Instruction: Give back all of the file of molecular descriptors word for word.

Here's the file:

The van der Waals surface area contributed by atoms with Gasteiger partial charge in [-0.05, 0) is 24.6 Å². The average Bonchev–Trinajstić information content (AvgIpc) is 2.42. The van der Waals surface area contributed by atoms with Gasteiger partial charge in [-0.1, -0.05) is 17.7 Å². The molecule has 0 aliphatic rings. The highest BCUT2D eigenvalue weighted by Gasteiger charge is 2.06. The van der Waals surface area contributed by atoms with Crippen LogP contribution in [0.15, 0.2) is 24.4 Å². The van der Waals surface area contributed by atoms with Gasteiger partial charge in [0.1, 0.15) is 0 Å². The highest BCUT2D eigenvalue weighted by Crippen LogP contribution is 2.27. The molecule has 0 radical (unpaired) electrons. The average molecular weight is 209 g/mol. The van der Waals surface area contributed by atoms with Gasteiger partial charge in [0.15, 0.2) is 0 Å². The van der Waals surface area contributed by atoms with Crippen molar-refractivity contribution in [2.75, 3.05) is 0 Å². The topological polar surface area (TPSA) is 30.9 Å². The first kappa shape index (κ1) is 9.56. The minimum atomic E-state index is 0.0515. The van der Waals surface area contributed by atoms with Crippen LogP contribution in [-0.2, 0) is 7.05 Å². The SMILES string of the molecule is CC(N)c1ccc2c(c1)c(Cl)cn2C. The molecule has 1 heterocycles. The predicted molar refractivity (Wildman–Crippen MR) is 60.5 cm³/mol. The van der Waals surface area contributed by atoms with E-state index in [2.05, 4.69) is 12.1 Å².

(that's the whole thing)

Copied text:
The van der Waals surface area contributed by atoms with Gasteiger partial charge in [-0.05, 0) is 24.6 Å². The average Bonchev–Trinajstić information content (AvgIpc) is 2.42. The van der Waals surface area contributed by atoms with Gasteiger partial charge in [-0.1, -0.05) is 17.7 Å². The molecule has 0 aliphatic rings. The highest BCUT2D eigenvalue weighted by Gasteiger charge is 2.06. The van der Waals surface area contributed by atoms with Crippen LogP contribution in [0.15, 0.2) is 24.4 Å². The van der Waals surface area contributed by atoms with Gasteiger partial charge in [0.1, 0.15) is 0 Å². The highest BCUT2D eigenvalue weighted by Crippen LogP contribution is 2.27. The molecule has 0 radical (unpaired) electrons. The average molecular weight is 209 g/mol. The van der Waals surface area contributed by atoms with Gasteiger partial charge in [0.15, 0.2) is 0 Å². The van der Waals surface area contributed by atoms with Crippen molar-refractivity contribution in [2.75, 3.05) is 0 Å². The topological polar surface area (TPSA) is 30.9 Å². The first kappa shape index (κ1) is 9.56. The minimum atomic E-state index is 0.0515. The van der Waals surface area contributed by atoms with Crippen LogP contribution in [-0.2, 0) is 7.05 Å². The SMILES string of the molecule is CC(N)c1ccc2c(c1)c(Cl)cn2C. The molecule has 1 heterocycles. The predicted molar refractivity (Wildman–Crippen MR) is 60.5 cm³/mol. The van der Waals surface area contributed by atoms with E-state index in [2.05, 4.69) is 12.1 Å².